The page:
Yes, Python is Slow and I Don't Care



I found this very perceptive article in my Twitter feed. The autohor discusses ‘Time to Market’. In the engineering and scientific sphere, Panasas have the phrase “Time to Solution” which I think is very appropriate.
The game is about how fast you can get an overall workflow, or an overall solution to produce results.
I used to work in Formula One. there is a race every two weeks during the competition season. It is no use running a silulation which produces results in more than three or four days. By the time the results are analysed, you then probably have to correlate int he wind tunnel. then if accepted new parts have to be made in carbon fibre and then shipped out to the track. they have to arrive at the tack on the Friday of a race if they are to be used in practice/


A couple of remarks:

  1. AFAICT the context for the author is network services, and the argument is that the real bottleneck is the network. This is vastly different from most of scientific computing, where the bottleneck is the CPU/memory (there are of course networked parallel applications, but they involve low latency fast networks, and they are networked because the CPU is still the bottleneck).

  2. Nevertheless, the trade-off between programmer and CPU time is well-known and, while very relevant, there is nothing new here. Just that for Julia, the boundary is shifted out: you can be faster with the same amount of work, or insanely faster with even more work, or the same speed with less work.

  3. All the advantages of Python mentioned in the article apply to Julia (well, the platonic ideal Julia is striving for and will hopefully approximate a few months after 1.0 is released). But one has to make fewer sacrifices in terms of speed. This is the whole point.


Perhaps we will not agree with this point “Under this logic, you could say that choosing a language for your application simply because its “fast” is the ultimate form of premature optimization. Your choosing something supposedly fast without measuring, without understanding where the bottleneck is going to be.”

th enext section concerns Optimizing Python and discusses introducing Cython to optimise the critical parts of the code. This is of course one of the rationales for Julia - you don’t need to start doing this.

I don’t agree with everything which is said in this article, however it is very much worth reading. If Julia is the tool which can enable you to have a fast time to market, or a time to solution, or a time to diagnosis then that is what you need to deploy.


I bristle at this sort of thing, as I was basically introduced to python twice under the mantra that speed is irrelevant and quickly found that the slowness was unacceptable. The first time was in an academic context, where I very quickly found that python was only useful for scripting “glue” code (and I have to say at the time, I still frequently could not see how that made my life any easier than just writing all of my code in C++). More recently, when starting work as a data scientist, all I heard everywhere was “Oh we use this thing called Python and it’s great and super slow and we don’t care we love it.” Lies. If I can’t iterate over data with an arbitrary piece of code without worrying about the performance, it’s too slow. I don’t want to dig through the documentation of the really very opaque pandas every time I want to do a trivial thing. There’s no reason why I should worry about the mind numbing slowness of doing stupid like figuring out the day of the week of 10^7 different dates, I should be able to just do it. Even worse, trying to pretend that there are no such things as data types in data science is completely absurd.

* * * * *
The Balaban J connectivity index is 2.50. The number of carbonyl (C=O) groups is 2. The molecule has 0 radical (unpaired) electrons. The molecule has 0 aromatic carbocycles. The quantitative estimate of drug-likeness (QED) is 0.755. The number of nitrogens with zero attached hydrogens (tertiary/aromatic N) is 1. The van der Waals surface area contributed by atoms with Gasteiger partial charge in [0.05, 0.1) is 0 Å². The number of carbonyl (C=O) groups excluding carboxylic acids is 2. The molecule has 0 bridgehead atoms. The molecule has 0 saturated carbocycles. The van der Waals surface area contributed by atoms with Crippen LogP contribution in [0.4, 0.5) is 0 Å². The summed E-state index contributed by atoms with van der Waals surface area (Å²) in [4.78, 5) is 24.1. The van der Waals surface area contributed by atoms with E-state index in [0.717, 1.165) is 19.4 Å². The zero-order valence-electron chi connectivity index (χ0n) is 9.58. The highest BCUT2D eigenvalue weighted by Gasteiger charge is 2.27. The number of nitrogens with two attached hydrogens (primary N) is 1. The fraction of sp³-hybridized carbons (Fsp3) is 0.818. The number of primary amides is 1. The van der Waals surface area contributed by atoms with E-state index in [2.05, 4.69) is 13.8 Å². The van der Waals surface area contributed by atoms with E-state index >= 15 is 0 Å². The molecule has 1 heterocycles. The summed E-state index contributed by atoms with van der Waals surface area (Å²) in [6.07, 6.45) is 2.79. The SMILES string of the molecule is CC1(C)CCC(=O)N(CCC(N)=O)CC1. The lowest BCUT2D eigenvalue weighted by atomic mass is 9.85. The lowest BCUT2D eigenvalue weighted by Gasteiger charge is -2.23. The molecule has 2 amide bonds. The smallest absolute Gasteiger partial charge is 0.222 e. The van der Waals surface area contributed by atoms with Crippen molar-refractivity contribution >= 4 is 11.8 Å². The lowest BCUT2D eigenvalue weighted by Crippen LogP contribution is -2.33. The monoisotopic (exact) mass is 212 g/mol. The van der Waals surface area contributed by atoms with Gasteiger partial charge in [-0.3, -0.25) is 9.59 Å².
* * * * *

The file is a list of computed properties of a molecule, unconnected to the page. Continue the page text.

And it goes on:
This article proudly proclaims that performance doesn’t matter. Indeed, there are applications where that is the case, and I would agree, Python can be very nice for those applications. I think Python is a wonderful alternative to bash scripts (which I despise), and that’s one of my favorite uses for it (that really is a good place for python, for instance Julia is bad for this because that is really one of the instances in which you don’t want to wait for anything to compile). I’d also enjoy using Python to, for instance, build plugins for vim. I haven’t done anything to do with network services, but if somebody who does that for a living told me that Python was great for that, I would be happy to take their word for it.

That said, shouldn’t we at least be bothered by the fact that even in places where python is appropriate, it is so largely by historical accident, and there is no real need for it to be so slow?


I am glad to see thaty I have triggered some debate
@Tamas_Papp - I absolutely agree. The article focuses on network services, where the bottleneck will be the network not the code being optimized or not.

@ExpandingMan - strangely enough my taks for today is to set up disks for a testbed for IBM SpectrumScale storage.
I hav edeliberatley chosen to weite a bash script to do the setup, rather than Python. The taks involves repetitively setting up disk partitions in the same fashion, and outputting the configuration for each partition to a text file which will then be read by the configuration utility. I find it is more natural to us ebash to repetively create output lines like that!